PORT would then make a nonbinding recommendation for or against approval. In no case would any action by PORT or a developers’ failure to meet guidelines prevent a project from being completed. Proponents of the current plan, including Downtown Greensboro Inc. President Ed Wolverton, say the fact that PORT’s recommendation would accompany a project, should it go before council for other approvals such as street closings, would provide incentive to the developer to meet the guidelines.

In contrast, Charlotte and Raleigh’s downtown designs are governed by a set of enforceable standards.

“I think the group really honed in on Charlotte and Raleigh,” Wolverton said. “Charlotte is actually integrated into their zoning code. While there’s fewer guidelines that they have, it is a standard-oriented approach. You have to do this stuff in order to do any development downtown. Raleigh is much broader…. If you’re developing a building over 10,000 square feet, you have to go to city council to get permission. And that seemed a little much, too.”

The Greensboro developers and downtown property owners who wrote the design manual chafed at such regulations to which their peers in Charlotte and Raleigh are subjected. Carroll said yesterday that he didn’t wish to reopen an argument about whether enforceable design standards would enhance the value of downtown properties and provide a greater long-term return on investments, in addition to improving the downtown area for those who dine at its restaurants, shop its stores and work in its offices.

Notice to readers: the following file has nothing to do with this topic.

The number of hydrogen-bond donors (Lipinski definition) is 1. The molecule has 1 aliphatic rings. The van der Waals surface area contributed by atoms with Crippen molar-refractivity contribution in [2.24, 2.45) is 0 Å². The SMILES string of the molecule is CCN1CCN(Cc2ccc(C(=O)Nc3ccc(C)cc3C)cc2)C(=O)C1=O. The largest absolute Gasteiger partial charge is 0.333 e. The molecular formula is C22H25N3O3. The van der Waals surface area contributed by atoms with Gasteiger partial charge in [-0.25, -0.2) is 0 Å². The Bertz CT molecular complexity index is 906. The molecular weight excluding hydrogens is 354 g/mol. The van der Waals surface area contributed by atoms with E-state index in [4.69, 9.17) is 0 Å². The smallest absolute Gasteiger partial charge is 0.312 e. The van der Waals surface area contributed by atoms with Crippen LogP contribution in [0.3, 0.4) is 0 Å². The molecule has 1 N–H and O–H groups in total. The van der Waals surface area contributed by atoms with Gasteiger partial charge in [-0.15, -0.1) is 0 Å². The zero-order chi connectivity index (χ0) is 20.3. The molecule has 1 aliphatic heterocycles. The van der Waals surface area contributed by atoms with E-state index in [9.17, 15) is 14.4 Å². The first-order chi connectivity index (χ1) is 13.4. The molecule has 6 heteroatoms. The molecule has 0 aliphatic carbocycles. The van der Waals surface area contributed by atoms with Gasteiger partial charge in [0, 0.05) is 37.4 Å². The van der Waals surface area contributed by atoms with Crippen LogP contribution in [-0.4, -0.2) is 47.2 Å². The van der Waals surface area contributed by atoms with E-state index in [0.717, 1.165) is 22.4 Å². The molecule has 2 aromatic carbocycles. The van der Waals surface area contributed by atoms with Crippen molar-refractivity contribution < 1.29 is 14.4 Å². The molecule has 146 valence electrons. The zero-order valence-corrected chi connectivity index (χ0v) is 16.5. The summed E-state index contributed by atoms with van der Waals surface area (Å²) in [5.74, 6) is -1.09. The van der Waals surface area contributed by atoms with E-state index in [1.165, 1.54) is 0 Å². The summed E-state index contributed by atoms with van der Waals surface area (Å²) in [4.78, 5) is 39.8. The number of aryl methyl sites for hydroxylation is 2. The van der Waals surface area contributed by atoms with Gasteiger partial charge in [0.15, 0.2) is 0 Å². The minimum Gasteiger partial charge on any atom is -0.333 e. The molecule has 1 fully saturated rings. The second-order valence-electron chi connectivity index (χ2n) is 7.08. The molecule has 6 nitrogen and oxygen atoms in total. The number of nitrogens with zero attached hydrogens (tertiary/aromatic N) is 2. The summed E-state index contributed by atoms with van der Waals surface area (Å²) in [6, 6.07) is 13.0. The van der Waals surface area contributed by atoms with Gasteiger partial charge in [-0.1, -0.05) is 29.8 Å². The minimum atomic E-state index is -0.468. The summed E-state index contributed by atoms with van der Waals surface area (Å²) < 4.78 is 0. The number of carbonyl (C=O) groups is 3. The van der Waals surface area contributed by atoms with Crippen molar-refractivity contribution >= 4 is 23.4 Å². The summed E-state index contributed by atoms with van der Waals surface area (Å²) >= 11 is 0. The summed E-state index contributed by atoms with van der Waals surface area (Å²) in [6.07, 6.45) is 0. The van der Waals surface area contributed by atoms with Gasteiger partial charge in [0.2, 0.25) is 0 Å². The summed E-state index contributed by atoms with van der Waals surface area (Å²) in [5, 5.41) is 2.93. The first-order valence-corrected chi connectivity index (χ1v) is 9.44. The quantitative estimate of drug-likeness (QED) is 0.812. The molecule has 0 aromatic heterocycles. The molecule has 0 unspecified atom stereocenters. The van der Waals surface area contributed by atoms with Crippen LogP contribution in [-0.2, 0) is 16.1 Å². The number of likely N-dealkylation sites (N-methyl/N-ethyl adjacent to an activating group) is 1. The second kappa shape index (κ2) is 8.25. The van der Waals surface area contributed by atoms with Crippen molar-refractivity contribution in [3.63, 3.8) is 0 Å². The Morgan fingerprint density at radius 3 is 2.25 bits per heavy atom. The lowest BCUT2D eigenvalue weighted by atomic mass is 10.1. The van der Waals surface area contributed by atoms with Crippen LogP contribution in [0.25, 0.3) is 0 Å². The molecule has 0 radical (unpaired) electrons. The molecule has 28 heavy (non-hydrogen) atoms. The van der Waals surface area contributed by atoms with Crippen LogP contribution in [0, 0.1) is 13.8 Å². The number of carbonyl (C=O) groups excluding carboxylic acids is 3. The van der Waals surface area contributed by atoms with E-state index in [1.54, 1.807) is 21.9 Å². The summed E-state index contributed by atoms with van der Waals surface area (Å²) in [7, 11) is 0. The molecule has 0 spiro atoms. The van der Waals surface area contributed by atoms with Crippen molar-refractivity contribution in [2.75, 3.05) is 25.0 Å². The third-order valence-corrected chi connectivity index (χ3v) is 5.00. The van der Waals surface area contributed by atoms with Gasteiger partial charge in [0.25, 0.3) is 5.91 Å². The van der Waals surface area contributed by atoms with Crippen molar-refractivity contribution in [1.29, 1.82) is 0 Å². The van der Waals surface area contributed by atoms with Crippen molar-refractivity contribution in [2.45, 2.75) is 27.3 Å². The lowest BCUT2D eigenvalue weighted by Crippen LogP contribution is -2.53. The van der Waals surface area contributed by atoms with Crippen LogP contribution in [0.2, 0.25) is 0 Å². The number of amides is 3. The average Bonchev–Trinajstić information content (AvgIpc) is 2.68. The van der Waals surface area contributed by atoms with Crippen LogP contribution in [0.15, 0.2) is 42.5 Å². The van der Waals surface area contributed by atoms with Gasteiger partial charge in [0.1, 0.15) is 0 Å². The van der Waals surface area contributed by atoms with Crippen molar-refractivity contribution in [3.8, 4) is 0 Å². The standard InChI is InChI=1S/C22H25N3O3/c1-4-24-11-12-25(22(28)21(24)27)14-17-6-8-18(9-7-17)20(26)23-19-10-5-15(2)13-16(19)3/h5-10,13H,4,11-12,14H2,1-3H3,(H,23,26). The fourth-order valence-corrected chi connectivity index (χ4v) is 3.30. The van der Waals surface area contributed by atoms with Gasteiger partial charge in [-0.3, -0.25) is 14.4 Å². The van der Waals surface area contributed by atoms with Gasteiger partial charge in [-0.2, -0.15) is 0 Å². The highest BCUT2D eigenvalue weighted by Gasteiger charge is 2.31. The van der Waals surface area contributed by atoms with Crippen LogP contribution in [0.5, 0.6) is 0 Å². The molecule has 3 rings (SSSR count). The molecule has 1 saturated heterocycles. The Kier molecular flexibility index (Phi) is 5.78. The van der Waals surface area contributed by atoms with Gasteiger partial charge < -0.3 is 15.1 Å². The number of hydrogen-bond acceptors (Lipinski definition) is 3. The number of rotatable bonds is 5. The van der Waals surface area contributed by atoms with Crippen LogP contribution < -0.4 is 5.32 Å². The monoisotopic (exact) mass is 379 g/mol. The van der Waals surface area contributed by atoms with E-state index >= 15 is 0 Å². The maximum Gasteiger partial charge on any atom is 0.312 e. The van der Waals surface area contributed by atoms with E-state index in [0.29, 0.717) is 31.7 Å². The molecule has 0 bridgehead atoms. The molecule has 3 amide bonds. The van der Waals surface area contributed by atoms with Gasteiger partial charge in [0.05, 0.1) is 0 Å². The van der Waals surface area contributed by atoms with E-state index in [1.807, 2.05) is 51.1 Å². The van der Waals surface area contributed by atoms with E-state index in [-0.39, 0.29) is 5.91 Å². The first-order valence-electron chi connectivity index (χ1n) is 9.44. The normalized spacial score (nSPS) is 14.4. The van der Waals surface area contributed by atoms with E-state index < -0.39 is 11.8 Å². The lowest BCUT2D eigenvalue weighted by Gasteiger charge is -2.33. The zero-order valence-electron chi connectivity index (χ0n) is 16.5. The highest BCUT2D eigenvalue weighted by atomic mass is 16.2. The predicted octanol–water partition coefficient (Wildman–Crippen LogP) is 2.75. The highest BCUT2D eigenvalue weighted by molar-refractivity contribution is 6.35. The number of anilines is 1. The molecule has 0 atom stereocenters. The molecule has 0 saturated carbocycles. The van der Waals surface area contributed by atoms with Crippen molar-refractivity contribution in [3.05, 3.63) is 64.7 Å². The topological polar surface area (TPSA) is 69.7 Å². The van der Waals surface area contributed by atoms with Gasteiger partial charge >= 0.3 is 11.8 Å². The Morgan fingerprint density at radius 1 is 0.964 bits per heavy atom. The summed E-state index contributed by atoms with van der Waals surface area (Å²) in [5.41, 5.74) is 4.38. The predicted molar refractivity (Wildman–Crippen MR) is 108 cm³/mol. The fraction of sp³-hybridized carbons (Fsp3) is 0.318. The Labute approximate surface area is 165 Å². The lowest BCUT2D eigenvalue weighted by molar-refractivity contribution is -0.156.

“If parking had to be in front in order to get a grocery store downtown, in my eyes at least that would merit looking at parking downtown, whereas the guidelines say that we encourage parking to be in the rear of buildings,” Carroll said. “So the PORT committee will have the leeway to look at the various benefits to the community. Then they’ll make a recommendation.”

Among the guidelines, which are posted on the city’s website, are suggestions about orienting building entrances towards the street; tucking parking lots behind buildings; designing buildings that complement the height, scale and massing of surrounding structures; adding landscaping; screening loading areas, HVAC equipment and other unsightly components; and articulating outside walls with interesting details such as murals.

The city will hold a public meeting to allow residents to review the changes to the design manual at the Greensboro Cultural Center’s Board Room on May 25 at 6 p.m. Mike Kirkman, the city’s comprehensive planning director, said the plan will then come before the planning board. The earliest that it’s likely to be considered by city council, he said, would be in August.

“The question I had to ask myself and others was, ‘Why do we need anything at all?’” Carroll said. “I like a plan. And I think we have a plan here that’s better than nothing, much better than nothing. It gives guidance to good, pedestrian development, and it encourages good development in our downtown. But at the end of the day it is the property owner’s decision on what to do, which way to go with their plans.”

Share: